Two nights ago, he opted for tv time, watched his rationed half hour of a kid’s programme about words, then started to bargain for another episode and/or/and a storybook and/or/and chat. Cajoling, wheedling, needling and most importantly, whining to get his way, even though he knows the chances of him getting it are slim. Unless of course Mama and Papa are so tired from their day as to give in.

So I carry him to bed and he struggles, still whining, and slides off to his bookshelves, grabs a book and returns to the bed in the dark and slaps the book on my stomach and whines that he wantstorytimenotstraighttobed.

I look at the cover of the book and ask him whether he’s sure he wants me to read that particular book, because it’s called “Monsters Eat Whiny Children“.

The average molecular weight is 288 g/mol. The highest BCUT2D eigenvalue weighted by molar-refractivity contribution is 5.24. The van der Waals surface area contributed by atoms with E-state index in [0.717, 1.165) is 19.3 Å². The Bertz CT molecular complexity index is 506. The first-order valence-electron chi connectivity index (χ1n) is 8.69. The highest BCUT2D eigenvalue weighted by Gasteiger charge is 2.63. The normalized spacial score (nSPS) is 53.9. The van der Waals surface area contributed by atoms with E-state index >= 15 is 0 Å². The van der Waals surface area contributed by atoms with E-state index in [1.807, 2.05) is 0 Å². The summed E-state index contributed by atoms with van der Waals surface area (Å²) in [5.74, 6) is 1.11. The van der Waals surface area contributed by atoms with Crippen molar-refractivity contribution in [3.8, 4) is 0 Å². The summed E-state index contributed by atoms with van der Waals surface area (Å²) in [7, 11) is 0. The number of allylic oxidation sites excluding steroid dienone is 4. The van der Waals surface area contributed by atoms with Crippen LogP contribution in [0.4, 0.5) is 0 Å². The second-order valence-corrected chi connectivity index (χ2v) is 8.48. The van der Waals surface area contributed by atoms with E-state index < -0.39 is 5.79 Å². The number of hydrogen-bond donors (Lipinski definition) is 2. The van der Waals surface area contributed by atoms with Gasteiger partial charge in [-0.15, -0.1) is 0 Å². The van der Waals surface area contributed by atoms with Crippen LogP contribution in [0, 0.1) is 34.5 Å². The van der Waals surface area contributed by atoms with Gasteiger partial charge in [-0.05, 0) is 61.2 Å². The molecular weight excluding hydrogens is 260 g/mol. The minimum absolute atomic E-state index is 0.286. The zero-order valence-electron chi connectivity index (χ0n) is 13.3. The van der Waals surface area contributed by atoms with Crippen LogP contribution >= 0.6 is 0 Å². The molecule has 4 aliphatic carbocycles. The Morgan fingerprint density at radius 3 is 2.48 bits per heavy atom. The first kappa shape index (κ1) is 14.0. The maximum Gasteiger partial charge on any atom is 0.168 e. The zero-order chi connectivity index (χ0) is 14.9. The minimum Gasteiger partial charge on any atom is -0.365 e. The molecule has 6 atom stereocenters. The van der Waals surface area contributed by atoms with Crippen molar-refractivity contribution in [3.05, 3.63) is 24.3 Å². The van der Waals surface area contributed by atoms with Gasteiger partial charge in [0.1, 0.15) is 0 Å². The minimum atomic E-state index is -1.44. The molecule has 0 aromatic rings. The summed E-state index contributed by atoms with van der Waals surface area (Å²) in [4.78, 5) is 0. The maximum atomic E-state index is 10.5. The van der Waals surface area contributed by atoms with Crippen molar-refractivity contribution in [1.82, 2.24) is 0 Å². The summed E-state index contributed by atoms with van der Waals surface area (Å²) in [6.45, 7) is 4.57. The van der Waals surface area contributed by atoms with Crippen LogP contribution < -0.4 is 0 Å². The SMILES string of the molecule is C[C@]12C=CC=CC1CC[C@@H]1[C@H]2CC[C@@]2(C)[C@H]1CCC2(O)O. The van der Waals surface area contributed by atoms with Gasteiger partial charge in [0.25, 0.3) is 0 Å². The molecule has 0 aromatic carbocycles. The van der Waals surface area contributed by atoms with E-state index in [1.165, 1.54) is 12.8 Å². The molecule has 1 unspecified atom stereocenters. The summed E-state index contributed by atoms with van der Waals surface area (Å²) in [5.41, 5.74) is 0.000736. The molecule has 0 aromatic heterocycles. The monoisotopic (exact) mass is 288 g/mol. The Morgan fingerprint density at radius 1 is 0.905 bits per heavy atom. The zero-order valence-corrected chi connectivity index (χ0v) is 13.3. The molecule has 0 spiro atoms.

The look of quiet frustration, confusion and creeping fear is something I will cherish for awhile. Not often our four year old snooks himself like that.

Explaining Boston To A Four Year Old

Yesterday morning on waking up, I checked my phone for messages, and read about the Boston Marathon bombing. As Naomi and I headed to our kitchen for breakfast with Kai, I decided to turn on the television for updates.

Kai started to ask what we were watching on tv. As has been our policy, we attempted to explain in as age appropriate a manner as possible what had happened, and why it was a very bad thing that happened, caused by a very bad person, nobody knows who yet, and why it was a very sad day.

It didn’t quite sink in – partly because Kai was taken in by the novelty of us turning on the tv at breakfast, and partly because the event was a race, and there was a bomb.

We’re still struggling to wean him off his little boy’s diet of pretend cars crashing, guns shooting (especially in light of the Sandy Hook tragedy) and bombs exploding, and he doesn’t completely grasp why we ban toy gun play at home when he sees other kids playing with toy guns and replicas.